Assigning applications to spaces on Mac OS X Leopard


Spaces in action on my MacBook Pro
Spaces in action on my (non-brick!) MacBook Pro

Given I'm also a desktop FreeBSD user, one of the features I was desperately anxious to use with Mac OS X Leopard was the "Spaces" tool. As with virtual desktops on Unix-like workstations, when you enable Spaces you get access to a slew of virtual desktops which gives you much more screen real estate on the same display which is especially useful for laptops. Suffice to say, I cannot live without it!

As is typical with Apple software though, when they implemented this common feature (well, common on everything except Windows!) they included a few other useful features that set it apart from the competition. What's curious though is that Spaces isn't enabled at all by default on new Leopard installations, and I know several recent converts who didn't even know it existed. Perhaps Apple assume this feature is for more advanced users, which is a shame because I think it actually makes multitasking computers much easier to use.

Spaces icon

To enable spaces you want to open System Preferences on the Apple menu, click the Expose & Spaces icon under Personal, click the Spaces tab and check Enable Spaces. Once you've done this, a spaces icon will appear on your menubar and you're ready to go.

While the menubar icon is a useful way to change desktops, it is much clumsier than using dedicated keyboard shortcuts, so the first thing I always do is change the To Switch Between Spaces list box option to ^ Arrow Keys so you can cycle through them by just pressing [Ctrl] and [→/←] for example.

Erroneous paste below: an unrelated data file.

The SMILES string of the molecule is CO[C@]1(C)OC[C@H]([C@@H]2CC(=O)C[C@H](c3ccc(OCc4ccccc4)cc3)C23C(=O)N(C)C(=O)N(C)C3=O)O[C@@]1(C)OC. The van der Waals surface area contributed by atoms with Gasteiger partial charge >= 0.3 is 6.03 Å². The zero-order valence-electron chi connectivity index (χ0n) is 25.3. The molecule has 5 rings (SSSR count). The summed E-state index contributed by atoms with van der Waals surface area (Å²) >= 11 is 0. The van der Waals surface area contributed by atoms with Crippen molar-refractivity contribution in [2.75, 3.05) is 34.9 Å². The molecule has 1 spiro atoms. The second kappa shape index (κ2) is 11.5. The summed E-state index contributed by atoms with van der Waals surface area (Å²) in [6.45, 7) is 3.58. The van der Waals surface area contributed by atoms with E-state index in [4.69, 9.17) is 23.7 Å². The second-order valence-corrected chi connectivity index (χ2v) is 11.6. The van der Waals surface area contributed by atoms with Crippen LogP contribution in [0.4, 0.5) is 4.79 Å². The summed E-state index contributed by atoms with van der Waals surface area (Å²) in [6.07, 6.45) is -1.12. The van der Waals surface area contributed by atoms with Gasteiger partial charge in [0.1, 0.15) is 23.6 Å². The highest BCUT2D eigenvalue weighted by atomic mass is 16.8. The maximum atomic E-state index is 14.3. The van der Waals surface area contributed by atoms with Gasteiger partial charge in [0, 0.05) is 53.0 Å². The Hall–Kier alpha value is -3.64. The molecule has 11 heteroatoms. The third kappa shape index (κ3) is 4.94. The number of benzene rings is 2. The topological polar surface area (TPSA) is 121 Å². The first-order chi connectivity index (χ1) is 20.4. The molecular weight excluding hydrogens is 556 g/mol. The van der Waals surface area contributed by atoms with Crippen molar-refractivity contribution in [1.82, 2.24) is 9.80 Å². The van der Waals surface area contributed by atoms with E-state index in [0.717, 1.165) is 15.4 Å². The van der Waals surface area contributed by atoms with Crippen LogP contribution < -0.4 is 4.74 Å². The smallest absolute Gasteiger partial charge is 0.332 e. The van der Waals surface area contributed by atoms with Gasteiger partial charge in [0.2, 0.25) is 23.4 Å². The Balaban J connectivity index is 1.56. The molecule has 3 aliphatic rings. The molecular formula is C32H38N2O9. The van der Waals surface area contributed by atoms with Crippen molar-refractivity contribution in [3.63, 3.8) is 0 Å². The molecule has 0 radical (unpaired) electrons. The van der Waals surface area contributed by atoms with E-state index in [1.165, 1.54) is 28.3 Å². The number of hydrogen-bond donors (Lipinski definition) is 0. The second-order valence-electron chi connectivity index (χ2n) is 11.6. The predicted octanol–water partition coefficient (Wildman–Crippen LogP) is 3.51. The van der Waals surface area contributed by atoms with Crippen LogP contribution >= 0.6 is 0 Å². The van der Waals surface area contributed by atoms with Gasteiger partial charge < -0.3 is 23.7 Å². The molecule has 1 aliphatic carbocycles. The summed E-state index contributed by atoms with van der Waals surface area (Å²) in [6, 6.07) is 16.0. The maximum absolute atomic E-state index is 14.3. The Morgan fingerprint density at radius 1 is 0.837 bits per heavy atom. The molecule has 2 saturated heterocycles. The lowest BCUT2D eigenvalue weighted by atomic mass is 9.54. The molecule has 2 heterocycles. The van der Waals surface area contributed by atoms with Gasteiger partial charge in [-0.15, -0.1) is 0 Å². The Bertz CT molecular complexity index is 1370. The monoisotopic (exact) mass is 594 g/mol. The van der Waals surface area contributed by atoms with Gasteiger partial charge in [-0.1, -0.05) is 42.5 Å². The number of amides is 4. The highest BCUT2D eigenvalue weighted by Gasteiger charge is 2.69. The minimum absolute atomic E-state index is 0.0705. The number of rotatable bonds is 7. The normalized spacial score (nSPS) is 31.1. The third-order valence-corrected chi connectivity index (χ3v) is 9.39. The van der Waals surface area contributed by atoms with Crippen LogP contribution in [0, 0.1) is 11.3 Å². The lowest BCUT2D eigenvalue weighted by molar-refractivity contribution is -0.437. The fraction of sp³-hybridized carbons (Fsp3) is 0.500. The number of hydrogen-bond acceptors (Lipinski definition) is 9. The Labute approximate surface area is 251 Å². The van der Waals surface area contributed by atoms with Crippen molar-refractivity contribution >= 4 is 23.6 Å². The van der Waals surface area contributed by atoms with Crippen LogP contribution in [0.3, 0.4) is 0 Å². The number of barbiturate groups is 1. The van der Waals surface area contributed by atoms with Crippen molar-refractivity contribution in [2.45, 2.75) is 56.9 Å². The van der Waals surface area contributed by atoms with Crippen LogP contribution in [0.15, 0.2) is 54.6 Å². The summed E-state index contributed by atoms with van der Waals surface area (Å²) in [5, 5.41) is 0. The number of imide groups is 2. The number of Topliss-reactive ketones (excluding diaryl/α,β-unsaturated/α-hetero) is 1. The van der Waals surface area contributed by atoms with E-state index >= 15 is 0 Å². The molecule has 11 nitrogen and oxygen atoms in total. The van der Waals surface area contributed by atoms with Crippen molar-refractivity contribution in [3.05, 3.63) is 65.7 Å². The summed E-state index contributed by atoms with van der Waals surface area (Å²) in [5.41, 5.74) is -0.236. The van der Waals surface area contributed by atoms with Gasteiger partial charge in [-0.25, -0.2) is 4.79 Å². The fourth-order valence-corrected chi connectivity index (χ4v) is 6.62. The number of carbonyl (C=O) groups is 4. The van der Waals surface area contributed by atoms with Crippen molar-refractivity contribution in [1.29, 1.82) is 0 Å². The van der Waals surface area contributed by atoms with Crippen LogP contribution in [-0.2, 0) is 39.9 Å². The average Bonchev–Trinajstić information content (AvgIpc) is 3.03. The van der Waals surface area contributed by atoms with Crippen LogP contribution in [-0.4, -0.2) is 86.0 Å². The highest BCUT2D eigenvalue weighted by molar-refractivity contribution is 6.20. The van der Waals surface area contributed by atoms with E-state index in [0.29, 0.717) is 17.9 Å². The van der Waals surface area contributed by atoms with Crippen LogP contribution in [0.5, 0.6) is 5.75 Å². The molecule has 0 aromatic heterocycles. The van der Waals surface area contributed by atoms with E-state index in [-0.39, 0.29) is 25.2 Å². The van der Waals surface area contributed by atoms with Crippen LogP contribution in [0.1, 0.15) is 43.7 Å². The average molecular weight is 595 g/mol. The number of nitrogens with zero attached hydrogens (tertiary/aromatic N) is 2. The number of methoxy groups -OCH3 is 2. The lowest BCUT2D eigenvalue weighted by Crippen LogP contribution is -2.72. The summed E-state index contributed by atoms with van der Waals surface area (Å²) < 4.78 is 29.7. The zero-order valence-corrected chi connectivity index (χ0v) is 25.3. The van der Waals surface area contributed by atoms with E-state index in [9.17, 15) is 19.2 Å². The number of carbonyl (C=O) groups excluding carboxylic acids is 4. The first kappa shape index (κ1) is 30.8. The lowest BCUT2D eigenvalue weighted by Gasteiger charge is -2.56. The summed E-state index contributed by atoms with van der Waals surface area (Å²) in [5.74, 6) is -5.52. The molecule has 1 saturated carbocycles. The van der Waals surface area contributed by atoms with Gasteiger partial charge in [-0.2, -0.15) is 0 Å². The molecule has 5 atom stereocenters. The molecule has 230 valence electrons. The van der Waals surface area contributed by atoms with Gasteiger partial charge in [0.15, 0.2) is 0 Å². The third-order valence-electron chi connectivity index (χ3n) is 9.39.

Assigning applications to their own spaces
Assigning applications to their own spaces

The above commands are the ones most people use, and are similar to what is available with the virtual desktops on Unix-like workstations. What makes Apple's implementation infinitely sweeter though is the ability to assign applications you generally have open all the time to their own "space" by default. This means when you open your commonly used application such as iTunes or a Twitter client for example, it will automatically open in the space you assigned it, NOT the space you're currently working in. I find this much easier and smoother than having one desktop and constantly minimising or hiding windows only to bring them back.

For example, I have my virtual desktops, sorry "spaces", configured so iTunes is always open on space 2, TweetDeck is always open on space 4, and my stacks of Terminal windows are on Space 3. This means I can have my web browser and Finder windows open on the primary Space 1 which is where much of my work gets done. It's a fantastic way to multitask; I can't imagine going back to an OS that has you minimise every window you still want access to but not right at that moment! It's also a great way to compartmentalise what you do, so you know music related stuff is in one place, Twitter is in another, and so on. There's no more fumbing around thousands of open windows at once.

The Trashmen Once you get the hang of using applications in their own space it becomes second nature, yet I know of very few people who use it at all. If you have Leopard I really encourage you to try using it; it is a HUGE step up from minimising or hiding windows. If you're unfamiliar, don't feel as though you don't have to start with trillions of virtual desktops, heck even just having two makes live so much easier. You can always add more once you become more comfortable using them.

Now if you would exuse me, I'm off to hit [Ctrl] [→] to change the currently playing song. I've had the Trashmen playing the same three minute song 28 times now and it's getting somewhat repetitive. The bird is the word. The bird bird bird. The bird is the word. Don't you know about the bird? Everybody knows that the bird is the word!

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Ruben Schade is a technical writer and infrastructure architect in Sydney, Australia who refers to himself in the third person. Hi!

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